Thanks for the good lead Joe and the street numbering information….it clears up some confusion. Here is the article you mentioned. It is just a small ad in the classified section:

(Oct. 18, 1890)
12, 14 and 16 Court Street.
Willard and Hall, Blanch and Byron, Zeno and Roberts, Hastings and Heywood, Ashby and Morris, Constantine, Newton.
ADMISSION…………..15, 25 and 35 CENTS.

vokoban on December 6, 2007 at 4:59 pm

I guess that didn’t last long:

(Dec. 18, 1890)
The Tivoli Theater is no more. The place opened about two months ago under the management of the Perry brothers, who formerly ran the Club Theater, and Joe Manning, as a variety show, and was advertised on the bills as “a popular family resort.” The concern failed to “catch on,” however, and yesterday the furniture company who sold the chairs and tables, removed the property, and the place closed down. Joe Manning, one of the proprietors, claims to have sunk $8000 in the venture during its brief career.

vokoban on December 6, 2007 at 5:09 pm

I guess Joe Manning went from a ‘strictly family resort’ to a ‘house of ill-fame’ in a few years time:

(May 9, 1895)
Yesterday Constable Harry Johnston secured a warrant for the arrest of Joe Manning on the charge of renting property to persons who use it for immoral purposes. This was about the only development of the day in Johnston’s crusade against the houses of ill-fame.

vokoban on December 6, 2007 at 5:59 pm

This must be what Joe was referring to above:
(Sep. 16, 1889)
New System Required for Public Convenience.
The special committee of the Council on street numbering, consisting of Messrs. Bnsall and Shafer, met at the City Hall yesterday, together with School Superintendent Friesner, to consider the proposed change. The present system is very faulty, and has a tendency to mislead, and it is proposed to substitute what is known as the Philadelphia plan, that is, 100 numbers to the block, commencing with 100 instead of commencing with the unit 1, as at present, and then allowing them to go in a go-as-you-please fashion, according to the whims of individual owners. The adoption of the plan, however, in its entirety, will necessitate a good many more changes than would appear at first glance, and will cause more or less dissatisfaction, unless its disadvantages are made apparent. In brief, the plan proposed by the commitee contemplates an entirely different method for East Los Angeles, where Downey avenue will be adopted as the dividing line. On the west side of the river the dividing streets will be First for north and south, and Main for east and west. Commencing with First street, the streets will be numbered out to the corporate limits on either side. The principal objection to this will be the familiar names of Washington, Pico and other old streets will be changed to numbers, an innovation which the people will probably resent, but it is thought that this can be obviated by leaving these names as they are and skipping a number, but whether this will work in practice will have to be demonstrated. The names of the streets running north and south will not be changed. Superintendent Friesner has taken a great deal of interest in the matter, and thinks that it should be done at once, as it is impossible to tell, half the time, without consulting a map, in what school district children are when they apply for admission to the public schools.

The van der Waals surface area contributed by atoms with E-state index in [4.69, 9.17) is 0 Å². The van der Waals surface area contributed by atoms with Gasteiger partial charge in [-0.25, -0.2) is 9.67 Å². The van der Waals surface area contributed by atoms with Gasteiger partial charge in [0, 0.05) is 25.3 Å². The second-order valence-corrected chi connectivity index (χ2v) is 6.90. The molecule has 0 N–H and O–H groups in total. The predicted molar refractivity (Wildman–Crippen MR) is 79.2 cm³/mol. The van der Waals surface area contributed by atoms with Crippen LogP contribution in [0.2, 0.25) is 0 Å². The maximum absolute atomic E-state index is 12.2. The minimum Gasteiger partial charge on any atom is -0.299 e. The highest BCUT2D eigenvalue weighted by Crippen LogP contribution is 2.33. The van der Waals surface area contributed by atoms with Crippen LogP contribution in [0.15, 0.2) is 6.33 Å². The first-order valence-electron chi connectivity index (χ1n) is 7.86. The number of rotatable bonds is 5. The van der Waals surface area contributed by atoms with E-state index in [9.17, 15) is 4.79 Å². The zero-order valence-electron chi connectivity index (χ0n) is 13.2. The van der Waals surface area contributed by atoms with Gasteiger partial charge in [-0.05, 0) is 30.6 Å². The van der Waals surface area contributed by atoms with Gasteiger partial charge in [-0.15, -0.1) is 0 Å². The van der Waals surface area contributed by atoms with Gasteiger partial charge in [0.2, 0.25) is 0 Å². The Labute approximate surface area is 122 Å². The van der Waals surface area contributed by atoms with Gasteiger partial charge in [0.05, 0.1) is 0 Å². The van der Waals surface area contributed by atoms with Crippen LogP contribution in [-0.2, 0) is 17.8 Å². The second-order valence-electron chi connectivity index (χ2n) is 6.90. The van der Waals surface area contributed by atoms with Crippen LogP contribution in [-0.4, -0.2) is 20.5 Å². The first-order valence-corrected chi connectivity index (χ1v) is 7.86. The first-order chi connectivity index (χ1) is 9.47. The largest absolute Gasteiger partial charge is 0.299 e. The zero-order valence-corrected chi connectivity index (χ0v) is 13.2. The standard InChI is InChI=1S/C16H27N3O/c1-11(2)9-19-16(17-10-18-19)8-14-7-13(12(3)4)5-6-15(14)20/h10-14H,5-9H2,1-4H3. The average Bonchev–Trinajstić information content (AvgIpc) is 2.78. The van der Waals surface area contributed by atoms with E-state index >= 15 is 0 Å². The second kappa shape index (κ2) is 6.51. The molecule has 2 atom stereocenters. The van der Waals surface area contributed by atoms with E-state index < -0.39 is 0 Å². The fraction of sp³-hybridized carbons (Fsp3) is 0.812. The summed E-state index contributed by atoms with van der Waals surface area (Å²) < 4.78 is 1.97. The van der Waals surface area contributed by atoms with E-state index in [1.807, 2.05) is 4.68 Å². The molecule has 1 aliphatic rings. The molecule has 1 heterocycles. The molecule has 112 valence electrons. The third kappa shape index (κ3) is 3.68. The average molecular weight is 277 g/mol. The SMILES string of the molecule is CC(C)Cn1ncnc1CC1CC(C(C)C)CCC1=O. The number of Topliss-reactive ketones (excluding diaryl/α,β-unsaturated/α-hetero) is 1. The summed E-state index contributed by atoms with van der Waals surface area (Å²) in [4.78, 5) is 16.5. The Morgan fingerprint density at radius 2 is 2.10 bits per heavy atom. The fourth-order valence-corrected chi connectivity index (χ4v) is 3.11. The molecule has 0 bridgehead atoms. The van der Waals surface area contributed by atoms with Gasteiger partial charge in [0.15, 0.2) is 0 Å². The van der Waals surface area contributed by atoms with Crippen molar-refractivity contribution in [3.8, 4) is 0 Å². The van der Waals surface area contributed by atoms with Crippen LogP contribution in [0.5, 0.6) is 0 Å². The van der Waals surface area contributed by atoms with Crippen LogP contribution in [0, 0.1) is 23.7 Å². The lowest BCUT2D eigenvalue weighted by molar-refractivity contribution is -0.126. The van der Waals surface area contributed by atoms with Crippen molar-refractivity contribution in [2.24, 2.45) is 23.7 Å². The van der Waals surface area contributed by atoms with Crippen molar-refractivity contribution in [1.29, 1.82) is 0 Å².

kencmcintyre on April 12, 2008 at 3:53 am

On this 1944 map, you can see Court Street in box C-37, at the top. If 114 Court was near City Hall, it was probably 114 W. Court. On the map, Court stops before Spring, which meant that the street was most likely obliterated at that point by the city hall construction.

Joe Vogel
Joe Vogel on June 24, 2011 at 1:33 am

Google Maps will never be able to fetch this location, as every trace of Court Street east of the Harbor Freeway was wiped out long ago. The pin on the Google map is about a mile northwest of the actual location of this theater.